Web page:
Negligence

Negligence

Negligence” is a legal term that often equates to “carelessness.” It is by far the most common basis for a personal injury claim. These claims rely on a well-defined body of law. 

It is important that you understand negligence before you begin pursuing a claim that you might have.

Louisiana case law recognizes five legal elements of a negligence claim–duty of care, breach of duty, damages, actual cause, and proximate cause.

Duty of Care

Duty of Care

Almost every adult owes other people a duty to exercise enough care to prevent themselves from harming others. A driver, for example, has a duty not to follow other vehicles too closely. 

Professionals, such as doctors and lawyers, are held to an elevated professional duty of care while they are practicing their profession. Imagine the disparity in the duty of care expected of a non-doctor who performs first aid at the scene of a truck accident versus the standard of care expected of a doctor in a hospital. Medical malpractice is the most common professional negligence claim.

Breach of Duty

You breach a duty by failing to meet its demands. This can happen by act or omission. “By act” means doing something you shouldn’t do; “by omission” means not doing something you should have done.

Damages

You typically must suffer an injury or loss to maintain a personal injury claim. Once you prove injury or loss, you can also demand damages for psychological harm, such as emotional distress. You must prove all of your damages.   

Cause in Fact

The defendant’s breach of duty must be the cause in fact of the damages you suffered. You must prove that you likely wouldn’t have suffered an injury if the defendant hadn’t breached their duty.

Proximate Cause

The defendant’s breach of duty must also have been the proximate cause of your damages. Louisiana law does not seek to impose liability upon a defendant who unwittingly set in motion a chain of events that injured you in an unpredictable way. In other words, you likely can’t win a personal injury claim based on a freak, unforeseeable accident. 

The Burden of Proof: “A Preponderance of the Evidence”

If the state charges you with DUI, it must prove you guilty “beyond a reasonable doubt.” If someone sues you for personal injury arising from a DUI accident, they must prove you liable by a “preponderance of the evidence.”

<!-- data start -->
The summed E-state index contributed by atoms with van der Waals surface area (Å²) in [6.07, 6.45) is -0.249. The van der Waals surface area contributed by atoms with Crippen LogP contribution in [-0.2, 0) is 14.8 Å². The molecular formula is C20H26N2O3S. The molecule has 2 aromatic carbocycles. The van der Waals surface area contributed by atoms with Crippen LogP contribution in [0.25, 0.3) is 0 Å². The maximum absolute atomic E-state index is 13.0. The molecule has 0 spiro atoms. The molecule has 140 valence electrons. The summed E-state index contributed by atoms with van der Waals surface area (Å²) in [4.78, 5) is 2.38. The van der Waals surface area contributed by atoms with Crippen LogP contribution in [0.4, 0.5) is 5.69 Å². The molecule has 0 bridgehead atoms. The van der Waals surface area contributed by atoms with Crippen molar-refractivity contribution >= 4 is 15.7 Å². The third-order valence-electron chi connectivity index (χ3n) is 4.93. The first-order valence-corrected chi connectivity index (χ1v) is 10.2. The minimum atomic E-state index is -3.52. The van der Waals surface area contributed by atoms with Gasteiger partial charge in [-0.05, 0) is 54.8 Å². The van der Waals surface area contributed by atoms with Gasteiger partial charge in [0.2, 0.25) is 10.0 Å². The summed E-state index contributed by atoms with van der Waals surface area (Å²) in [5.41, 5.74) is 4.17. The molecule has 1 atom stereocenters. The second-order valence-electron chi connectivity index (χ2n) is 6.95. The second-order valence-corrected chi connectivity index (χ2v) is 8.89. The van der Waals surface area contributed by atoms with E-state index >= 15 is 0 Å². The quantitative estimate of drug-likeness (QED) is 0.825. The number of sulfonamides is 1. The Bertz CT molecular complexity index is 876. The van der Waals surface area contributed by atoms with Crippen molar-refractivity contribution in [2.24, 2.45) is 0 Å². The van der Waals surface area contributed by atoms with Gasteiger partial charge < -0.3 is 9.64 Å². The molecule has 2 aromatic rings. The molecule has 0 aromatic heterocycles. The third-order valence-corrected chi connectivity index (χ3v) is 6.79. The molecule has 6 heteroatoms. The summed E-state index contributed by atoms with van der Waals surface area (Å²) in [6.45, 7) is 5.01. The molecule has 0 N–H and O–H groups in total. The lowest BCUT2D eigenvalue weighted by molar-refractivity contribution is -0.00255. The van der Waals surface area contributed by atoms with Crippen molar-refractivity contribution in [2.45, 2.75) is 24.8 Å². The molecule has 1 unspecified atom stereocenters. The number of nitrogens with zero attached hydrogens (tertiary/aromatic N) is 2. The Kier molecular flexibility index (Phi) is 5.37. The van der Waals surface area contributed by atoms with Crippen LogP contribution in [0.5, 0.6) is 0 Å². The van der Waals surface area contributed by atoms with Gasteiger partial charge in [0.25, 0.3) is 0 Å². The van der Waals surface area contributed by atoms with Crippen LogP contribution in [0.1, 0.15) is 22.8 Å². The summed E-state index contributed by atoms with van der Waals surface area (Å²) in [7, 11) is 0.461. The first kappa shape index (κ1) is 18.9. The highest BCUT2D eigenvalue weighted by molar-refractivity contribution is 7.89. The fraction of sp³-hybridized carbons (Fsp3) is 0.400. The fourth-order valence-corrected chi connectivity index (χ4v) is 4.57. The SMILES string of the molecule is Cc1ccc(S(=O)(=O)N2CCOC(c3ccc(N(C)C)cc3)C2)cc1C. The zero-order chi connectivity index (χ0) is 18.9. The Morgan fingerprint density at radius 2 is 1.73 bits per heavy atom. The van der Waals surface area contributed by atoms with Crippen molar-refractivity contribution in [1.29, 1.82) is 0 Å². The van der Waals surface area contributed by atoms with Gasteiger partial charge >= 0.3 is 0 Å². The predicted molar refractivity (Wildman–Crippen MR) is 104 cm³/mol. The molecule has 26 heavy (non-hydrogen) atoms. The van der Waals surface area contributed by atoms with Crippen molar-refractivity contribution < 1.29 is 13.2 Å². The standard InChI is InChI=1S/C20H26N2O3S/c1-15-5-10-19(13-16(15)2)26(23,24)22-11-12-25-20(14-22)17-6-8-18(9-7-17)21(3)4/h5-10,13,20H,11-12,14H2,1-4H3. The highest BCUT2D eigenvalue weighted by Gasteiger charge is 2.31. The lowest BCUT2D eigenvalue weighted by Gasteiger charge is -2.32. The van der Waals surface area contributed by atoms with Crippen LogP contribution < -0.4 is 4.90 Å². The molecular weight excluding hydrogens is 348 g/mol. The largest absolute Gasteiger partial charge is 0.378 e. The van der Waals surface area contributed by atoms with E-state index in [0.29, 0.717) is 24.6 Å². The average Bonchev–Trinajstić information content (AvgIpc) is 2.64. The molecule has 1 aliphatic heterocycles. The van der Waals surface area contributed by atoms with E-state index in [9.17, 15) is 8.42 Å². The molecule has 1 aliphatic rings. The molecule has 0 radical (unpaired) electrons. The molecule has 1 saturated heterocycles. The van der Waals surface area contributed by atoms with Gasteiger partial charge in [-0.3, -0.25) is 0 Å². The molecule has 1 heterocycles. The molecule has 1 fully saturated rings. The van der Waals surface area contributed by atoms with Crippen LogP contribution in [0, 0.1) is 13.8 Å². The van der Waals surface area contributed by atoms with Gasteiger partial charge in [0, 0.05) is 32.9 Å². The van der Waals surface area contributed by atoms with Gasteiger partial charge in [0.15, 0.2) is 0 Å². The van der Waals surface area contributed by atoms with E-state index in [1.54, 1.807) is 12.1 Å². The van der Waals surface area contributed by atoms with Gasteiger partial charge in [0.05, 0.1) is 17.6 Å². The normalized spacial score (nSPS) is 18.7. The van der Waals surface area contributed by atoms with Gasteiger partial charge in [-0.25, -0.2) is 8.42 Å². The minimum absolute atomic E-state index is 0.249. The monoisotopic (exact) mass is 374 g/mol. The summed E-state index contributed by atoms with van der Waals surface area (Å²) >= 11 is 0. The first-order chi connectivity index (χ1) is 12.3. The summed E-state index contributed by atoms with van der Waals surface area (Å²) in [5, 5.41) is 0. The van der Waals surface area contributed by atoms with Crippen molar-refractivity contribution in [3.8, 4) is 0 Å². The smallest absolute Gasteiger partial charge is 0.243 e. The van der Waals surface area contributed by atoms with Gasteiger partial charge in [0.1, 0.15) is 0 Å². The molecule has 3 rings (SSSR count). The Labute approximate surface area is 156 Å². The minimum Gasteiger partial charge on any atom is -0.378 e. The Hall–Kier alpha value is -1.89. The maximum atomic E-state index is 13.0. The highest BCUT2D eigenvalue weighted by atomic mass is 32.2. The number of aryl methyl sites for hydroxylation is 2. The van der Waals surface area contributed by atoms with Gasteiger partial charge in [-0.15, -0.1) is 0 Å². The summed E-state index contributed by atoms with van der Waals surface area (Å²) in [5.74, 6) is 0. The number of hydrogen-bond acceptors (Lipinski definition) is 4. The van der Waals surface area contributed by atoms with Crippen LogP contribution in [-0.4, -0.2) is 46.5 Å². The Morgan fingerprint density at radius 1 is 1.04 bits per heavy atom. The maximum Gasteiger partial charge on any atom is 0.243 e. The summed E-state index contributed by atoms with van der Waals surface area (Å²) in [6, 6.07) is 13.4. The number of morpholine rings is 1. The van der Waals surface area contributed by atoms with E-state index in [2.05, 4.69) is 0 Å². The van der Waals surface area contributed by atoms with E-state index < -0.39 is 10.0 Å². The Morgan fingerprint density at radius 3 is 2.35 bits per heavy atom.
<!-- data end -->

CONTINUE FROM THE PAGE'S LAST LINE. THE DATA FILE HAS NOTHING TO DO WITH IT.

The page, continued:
It is much easier to meet the “preponderance of the evidence” standard than to meet the “beyond a reasonable doubt” standard. It’s so much easier, in fact, that it is common for someone to win an acquittal for a crime but bear liability for a personal injury arising from the same course of conduct. 

Comparative Negligence

Sometimes, the victim is also at fault. Louisiana is a pure comparative negligence state that allows victims to recover compensation even if they are also at fault. 

Suppose you sue a defendant, and the court finds you 25% at fault. In that case, you will lose 25% of your compensation. If you were 99% at fault, you will lose 99% of your compensation. In this way, both parties to a negligence claim might have a claim against the other. In that case, the court will set one amount off against the other and order one party to pay the remainder to the other.

Negligence Per Se

“Negligence per se” is a shortcut to proving negligence. In negligence per se, you substitute the common sense “duty of care” with a safety statute or regulation. If you can prove the defendant violated the statute or regulation, then they are automatically negligent. In a car accident case, for example, the defendant might have violated a traffic law.

Proving negligence, however, will only get you halfway to proving liability. You must also prove that you suffered damages, and you must prove that the defendant’s negligence was the cause of your damages.

Gross Negligence

Gross negligence is simply extreme negligence. There is no clear dividing line between ordinary negligence and gross negligence. It depends on what a court decides or what the parties negotiate, as the case may be. 

Talk to a Baton Rouge Personal Injury Lawyer About Negligence

Some cases are worth a lot more than they appear, while others are worth a lot less. To understand the value of your negligence claim, your best bet is to schedule an initial consultation with an experienced personal injury lawyer. Contact Palmintier Law Group today to schedule your free case evaluation.

A car accident in Baton Rouge can cause incapacitating or even fatal injuries. Contact Palmintier Law Group right away for a free consultation to discuss your car crash and how we can help you pursue compensation for your injuries.

Contact our law firm to arrange a free, no-obligation consultation with an experienced Baton Rouge car accident lawyer at (225) 344 3735.